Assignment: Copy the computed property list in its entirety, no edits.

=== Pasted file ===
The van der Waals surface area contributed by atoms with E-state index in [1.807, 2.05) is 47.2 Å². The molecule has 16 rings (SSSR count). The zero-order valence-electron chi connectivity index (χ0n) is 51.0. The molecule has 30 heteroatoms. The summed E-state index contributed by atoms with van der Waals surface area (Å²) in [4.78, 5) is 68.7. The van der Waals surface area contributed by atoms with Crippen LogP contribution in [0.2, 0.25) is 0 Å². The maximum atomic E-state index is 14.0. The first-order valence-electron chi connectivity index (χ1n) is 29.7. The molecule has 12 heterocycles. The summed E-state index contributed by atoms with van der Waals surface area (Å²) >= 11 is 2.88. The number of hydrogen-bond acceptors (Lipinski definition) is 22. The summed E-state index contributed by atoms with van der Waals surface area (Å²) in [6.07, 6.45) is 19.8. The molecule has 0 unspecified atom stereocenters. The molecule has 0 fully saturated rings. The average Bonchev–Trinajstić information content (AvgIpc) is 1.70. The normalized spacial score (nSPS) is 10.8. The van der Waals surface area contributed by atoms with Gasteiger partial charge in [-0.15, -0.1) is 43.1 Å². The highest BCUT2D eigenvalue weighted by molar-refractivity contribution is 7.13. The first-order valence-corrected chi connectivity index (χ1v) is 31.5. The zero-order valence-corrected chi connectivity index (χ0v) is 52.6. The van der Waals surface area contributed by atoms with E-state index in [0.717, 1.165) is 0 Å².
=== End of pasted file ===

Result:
The van der Waals surface area contributed by atoms with E-state index in [1.807, 2.05) is 47.2 Å². The molecule has 16 rings (SSSR count). The zero-order valence-electron chi connectivity index (χ0n) is 51.0. The molecule has 30 heteroatoms. The summed E-state index contributed by atoms with van der Waals surface area (Å²) in [4.78, 5) is 68.7. The van der Waals surface area contributed by atoms with Crippen LogP contribution in [0.2, 0.25) is 0 Å². The maximum atomic E-state index is 14.0. The first-order valence-electron chi connectivity index (χ1n) is 29.7. The molecule has 12 heterocycles. The summed E-state index contributed by atoms with van der Waals surface area (Å²) >= 11 is 2.88. The number of hydrogen-bond acceptors (Lipinski definition) is 22. The summed E-state index contributed by atoms with van der Waals surface area (Å²) in [6.07, 6.45) is 19.8. The molecule has 0 unspecified atom stereocenters. The molecule has 0 fully saturated rings. The average Bonchev–Trinajstić information content (AvgIpc) is 1.70. The normalized spacial score (nSPS) is 10.8. The van der Waals surface area contributed by atoms with Gasteiger partial charge in [-0.15, -0.1) is 43.1 Å². The highest BCUT2D eigenvalue weighted by molar-refractivity contribution is 7.13. The first-order valence-corrected chi connectivity index (χ1v) is 31.5. The zero-order valence-corrected chi connectivity index (χ0v) is 52.6. The van der Waals surface area contributed by atoms with E-state index in [0.717, 1.165) is 0 Å².